NHL

St. Louis Blues’ Jay Bouwmeester hospitalized but in ‘good spirits’ after bench collapse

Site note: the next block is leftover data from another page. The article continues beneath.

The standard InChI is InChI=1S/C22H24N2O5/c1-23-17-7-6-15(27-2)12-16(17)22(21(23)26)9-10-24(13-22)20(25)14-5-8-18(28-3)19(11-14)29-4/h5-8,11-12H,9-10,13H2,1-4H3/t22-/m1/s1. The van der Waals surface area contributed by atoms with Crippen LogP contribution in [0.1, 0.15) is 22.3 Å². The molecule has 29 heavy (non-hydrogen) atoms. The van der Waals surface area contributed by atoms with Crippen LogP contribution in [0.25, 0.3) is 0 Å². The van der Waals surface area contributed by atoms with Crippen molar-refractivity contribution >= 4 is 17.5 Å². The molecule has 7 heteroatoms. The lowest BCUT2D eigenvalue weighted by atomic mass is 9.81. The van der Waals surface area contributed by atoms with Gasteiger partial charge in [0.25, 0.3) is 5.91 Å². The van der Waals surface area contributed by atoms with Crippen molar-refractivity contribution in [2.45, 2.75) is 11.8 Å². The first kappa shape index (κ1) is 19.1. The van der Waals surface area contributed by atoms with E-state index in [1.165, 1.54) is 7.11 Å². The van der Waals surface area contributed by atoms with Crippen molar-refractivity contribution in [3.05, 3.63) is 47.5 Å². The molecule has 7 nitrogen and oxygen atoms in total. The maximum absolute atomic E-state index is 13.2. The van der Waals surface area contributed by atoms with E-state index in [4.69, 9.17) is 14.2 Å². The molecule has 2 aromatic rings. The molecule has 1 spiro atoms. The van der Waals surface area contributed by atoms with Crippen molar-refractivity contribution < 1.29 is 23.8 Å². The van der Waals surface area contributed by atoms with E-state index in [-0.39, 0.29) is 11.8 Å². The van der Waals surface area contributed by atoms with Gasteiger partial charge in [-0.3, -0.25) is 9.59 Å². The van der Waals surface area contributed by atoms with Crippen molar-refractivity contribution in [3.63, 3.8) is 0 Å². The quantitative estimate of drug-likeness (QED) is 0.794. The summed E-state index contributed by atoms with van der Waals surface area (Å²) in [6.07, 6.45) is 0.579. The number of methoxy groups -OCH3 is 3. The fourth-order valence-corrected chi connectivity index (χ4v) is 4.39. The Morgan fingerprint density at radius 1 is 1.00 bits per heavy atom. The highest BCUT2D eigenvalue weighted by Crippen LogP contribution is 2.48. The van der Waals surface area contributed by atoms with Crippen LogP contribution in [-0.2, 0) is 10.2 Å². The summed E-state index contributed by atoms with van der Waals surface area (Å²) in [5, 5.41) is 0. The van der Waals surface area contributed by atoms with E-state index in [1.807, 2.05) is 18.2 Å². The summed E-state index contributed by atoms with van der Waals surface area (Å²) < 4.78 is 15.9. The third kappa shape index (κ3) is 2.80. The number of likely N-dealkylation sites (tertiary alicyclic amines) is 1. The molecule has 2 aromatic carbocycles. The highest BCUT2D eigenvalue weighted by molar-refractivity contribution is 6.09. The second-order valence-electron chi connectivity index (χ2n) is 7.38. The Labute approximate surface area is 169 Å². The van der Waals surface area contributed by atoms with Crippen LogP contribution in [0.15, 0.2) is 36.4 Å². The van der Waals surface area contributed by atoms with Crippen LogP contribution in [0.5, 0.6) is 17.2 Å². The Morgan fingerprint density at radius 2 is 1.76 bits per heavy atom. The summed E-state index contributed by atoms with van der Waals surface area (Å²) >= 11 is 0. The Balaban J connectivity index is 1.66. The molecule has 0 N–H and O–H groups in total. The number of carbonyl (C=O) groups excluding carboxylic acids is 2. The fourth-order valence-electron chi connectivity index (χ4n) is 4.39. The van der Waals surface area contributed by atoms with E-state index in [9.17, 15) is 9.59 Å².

Jay Bouwmeester remains in Southern California, but the veteran St. Louis Blues defenseman was alert and talking with teammates one day after collapsing on the bench during a game. “He was in good spirits with us, typical Jay, so I think it certainly made us all feel a lot better knowing that we had the opportunity to talk to him. Typical Jay is a very good Jay,” defenseman Alex Pietrangelo said. The 36-year old Bouwmeester suffered a cardiac episode during the first period of Tuesday night’s game against the Anaheim Ducks. General manager Doug Armstrong said during a news conference in Las Vegas on Wednesday that Bouwmeester was unresponsive after collapsing on the bench. A defibrillator was used and he regained consciousness immediately before being taken to an Anaheim hospital. “He is doing very well and is currently undergoing a battery of tests. Things are looking very positive,” Armstrong said. Pietrangelo — who was one of the first to call for help after Bouwmeester slumped over with 7:50 left in the first period — said he visited Bouwmeester in the hospital Tuesday night and the rest of team got to see him via FaceTime. The team stayed overnight in Southern California before taking a chartered flight to Las Vegas, where they will play the Golden Knights on Thursday. Bouwmeester’s father was at the game as part of the team’s annual dads trip and accompanied his son to the hospital. The team had a meeting at the hotel in Las Vegas before the media was allowed in. Several players remained for the news conference and appeared shaken and tired after a long night and morning. “It’s hard to even explain, it happened so fast, it felt like it was an eternity for us,” Pietrangelo said. “It’s not easy to see anybody go through it, let alone your close friend and teammate that you spend every day with. Certainly, we’re lucky to have each other anytime you’re going through something like this.” While Bouwmeester remains hospitalized, the Blues are trying to refocus on hockey. The defending Stanley Cup champions lead the Western Conference with 73 points but the gap between the top three teams in the Central Division was only four points going into Wednesday’s games. Armstrong and players lauded the Ducks and Blues medical staffs for their quick work. “How quickly they got on there to revive Jay to get him back is a testament to the work that is done and a testament to the NHLPA and the NHL for making sure that teams do all the proper work behind the scenes and have the people in the right spots, that are there to help the guys if anything happens,” Armstrong said. The NHL has had standards in place to deal with potential life-threatening cardiac problems for several seasons. They include having a team physician within 50 feet of the bench. An orthopedic surgeon and two other doctors are also nearby. Defibrillators must also be in close range. The home team has one on its bench and the away team must have theirs no further away than their locker room. Each medical team regularly rehearses the evacuation of a severely injured player before the season and all players are screened for serious cardiac conditions. The last player to collapse on an NHL bench before Bouwmeester was Dallas forward Rich Peverley in 2014. Peverley had an irregular heartbeat, and the quick response of emergency officials made sure he was OK. Detroit’s Jiri Fischer had a similar episode in 2005. “The Peverley and Fischer incidents and now Bouwmeester reminded us all how important it is to have team doctors close to players’ benches and defibrillators easily accessible in short notice,” said Edmonton Oilers general manger Ken Holland, who was with Detroit in 2005 when Fischer collapsed on the bench. “It has probably saved all their lives. Incredible job by league and team medical people.” Bouwmeester — who is in his 17th NHL season — was skating in his 57th game this season and the 1,241st of his NHL career. He had skated 1:20 in his last shift before collapsing and logged 5:34 of ice time as the game got going. The Blues and Ducks are talking with the league about making up the game, which was postponed. Armstrong said a full 60 minutes will be played and it will resume with the game tied at 1.